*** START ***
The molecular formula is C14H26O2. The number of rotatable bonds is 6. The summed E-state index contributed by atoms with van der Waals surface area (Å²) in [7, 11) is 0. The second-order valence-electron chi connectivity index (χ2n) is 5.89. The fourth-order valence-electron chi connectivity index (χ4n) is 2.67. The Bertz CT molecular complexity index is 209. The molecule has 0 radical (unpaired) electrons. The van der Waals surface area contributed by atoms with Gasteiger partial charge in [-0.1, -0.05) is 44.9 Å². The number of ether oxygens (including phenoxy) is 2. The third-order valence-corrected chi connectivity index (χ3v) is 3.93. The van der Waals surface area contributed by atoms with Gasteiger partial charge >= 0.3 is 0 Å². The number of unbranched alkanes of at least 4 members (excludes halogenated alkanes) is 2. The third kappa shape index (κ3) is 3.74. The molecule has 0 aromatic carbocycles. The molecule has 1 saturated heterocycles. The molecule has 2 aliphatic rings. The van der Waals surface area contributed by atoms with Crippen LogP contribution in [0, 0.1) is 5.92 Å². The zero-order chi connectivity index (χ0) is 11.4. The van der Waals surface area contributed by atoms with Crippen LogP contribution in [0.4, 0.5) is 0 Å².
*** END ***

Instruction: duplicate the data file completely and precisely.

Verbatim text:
The molecular formula is C14H26O2. The number of rotatable bonds is 6. The summed E-state index contributed by atoms with van der Waals surface area (Å²) in [7, 11) is 0. The second-order valence-electron chi connectivity index (χ2n) is 5.89. The fourth-order valence-electron chi connectivity index (χ4n) is 2.67. The Bertz CT molecular complexity index is 209. The molecule has 0 radical (unpaired) electrons. The van der Waals surface area contributed by atoms with Gasteiger partial charge in [-0.1, -0.05) is 44.9 Å². The number of ether oxygens (including phenoxy) is 2. The third-order valence-corrected chi connectivity index (χ3v) is 3.93. The van der Waals surface area contributed by atoms with Gasteiger partial charge >= 0.3 is 0 Å². The number of unbranched alkanes of at least 4 members (excludes halogenated alkanes) is 2. The third kappa shape index (κ3) is 3.74. The molecule has 0 aromatic carbocycles. The molecule has 1 saturated heterocycles. The molecule has 2 aliphatic rings. The van der Waals surface area contributed by atoms with Crippen LogP contribution in [0, 0.1) is 5.92 Å². The zero-order chi connectivity index (χ0) is 11.4. The van der Waals surface area contributed by atoms with Crippen LogP contribution in [0.4, 0.5) is 0 Å².